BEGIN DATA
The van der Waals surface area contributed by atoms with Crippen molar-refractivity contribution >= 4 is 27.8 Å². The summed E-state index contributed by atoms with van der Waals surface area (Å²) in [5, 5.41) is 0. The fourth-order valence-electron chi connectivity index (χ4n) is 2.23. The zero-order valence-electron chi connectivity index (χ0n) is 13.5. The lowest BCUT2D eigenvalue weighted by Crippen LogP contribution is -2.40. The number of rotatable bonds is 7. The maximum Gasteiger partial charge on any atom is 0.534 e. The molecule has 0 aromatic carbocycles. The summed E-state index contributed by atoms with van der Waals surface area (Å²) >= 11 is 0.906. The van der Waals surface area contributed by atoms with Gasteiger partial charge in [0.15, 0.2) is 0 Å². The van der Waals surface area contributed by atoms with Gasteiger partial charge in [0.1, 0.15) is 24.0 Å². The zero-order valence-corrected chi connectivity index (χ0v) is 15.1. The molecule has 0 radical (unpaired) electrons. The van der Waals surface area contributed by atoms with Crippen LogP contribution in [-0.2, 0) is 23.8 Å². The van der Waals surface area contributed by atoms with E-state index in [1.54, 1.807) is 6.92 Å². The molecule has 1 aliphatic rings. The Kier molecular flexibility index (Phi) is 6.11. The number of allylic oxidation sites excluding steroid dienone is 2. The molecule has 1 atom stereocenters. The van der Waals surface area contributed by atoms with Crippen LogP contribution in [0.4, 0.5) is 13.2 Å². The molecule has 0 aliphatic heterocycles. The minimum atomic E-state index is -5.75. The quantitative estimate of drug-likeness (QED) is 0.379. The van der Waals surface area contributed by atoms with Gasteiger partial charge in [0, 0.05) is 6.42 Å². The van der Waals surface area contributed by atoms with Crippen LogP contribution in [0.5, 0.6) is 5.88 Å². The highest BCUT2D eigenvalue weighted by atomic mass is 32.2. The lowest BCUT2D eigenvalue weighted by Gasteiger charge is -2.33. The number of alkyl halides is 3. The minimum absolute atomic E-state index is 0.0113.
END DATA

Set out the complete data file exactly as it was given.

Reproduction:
The van der Waals surface area contributed by atoms with Crippen molar-refractivity contribution >= 4 is 27.8 Å². The summed E-state index contributed by atoms with van der Waals surface area (Å²) in [5, 5.41) is 0. The fourth-order valence-electron chi connectivity index (χ4n) is 2.23. The zero-order valence-electron chi connectivity index (χ0n) is 13.5. The lowest BCUT2D eigenvalue weighted by Crippen LogP contribution is -2.40. The number of rotatable bonds is 7. The maximum Gasteiger partial charge on any atom is 0.534 e. The molecule has 0 aromatic carbocycles. The summed E-state index contributed by atoms with van der Waals surface area (Å²) >= 11 is 0.906. The van der Waals surface area contributed by atoms with Gasteiger partial charge in [0.15, 0.2) is 0 Å². The van der Waals surface area contributed by atoms with Gasteiger partial charge in [0.1, 0.15) is 24.0 Å². The zero-order valence-corrected chi connectivity index (χ0v) is 15.1. The molecule has 0 radical (unpaired) electrons. The van der Waals surface area contributed by atoms with Crippen LogP contribution in [-0.2, 0) is 23.8 Å². The van der Waals surface area contributed by atoms with E-state index in [1.54, 1.807) is 6.92 Å². The molecule has 1 aliphatic rings. The Kier molecular flexibility index (Phi) is 6.11. The number of allylic oxidation sites excluding steroid dienone is 2. The molecule has 1 atom stereocenters. The van der Waals surface area contributed by atoms with Crippen LogP contribution in [0.4, 0.5) is 13.2 Å². The molecule has 0 aliphatic heterocycles. The minimum atomic E-state index is -5.75. The quantitative estimate of drug-likeness (QED) is 0.379. The van der Waals surface area contributed by atoms with Gasteiger partial charge in [0, 0.05) is 6.42 Å². The van der Waals surface area contributed by atoms with Crippen LogP contribution in [0.5, 0.6) is 5.88 Å². The highest BCUT2D eigenvalue weighted by atomic mass is 32.2. The lowest BCUT2D eigenvalue weighted by Gasteiger charge is -2.33. The number of alkyl halides is 3. The minimum absolute atomic E-state index is 0.0113.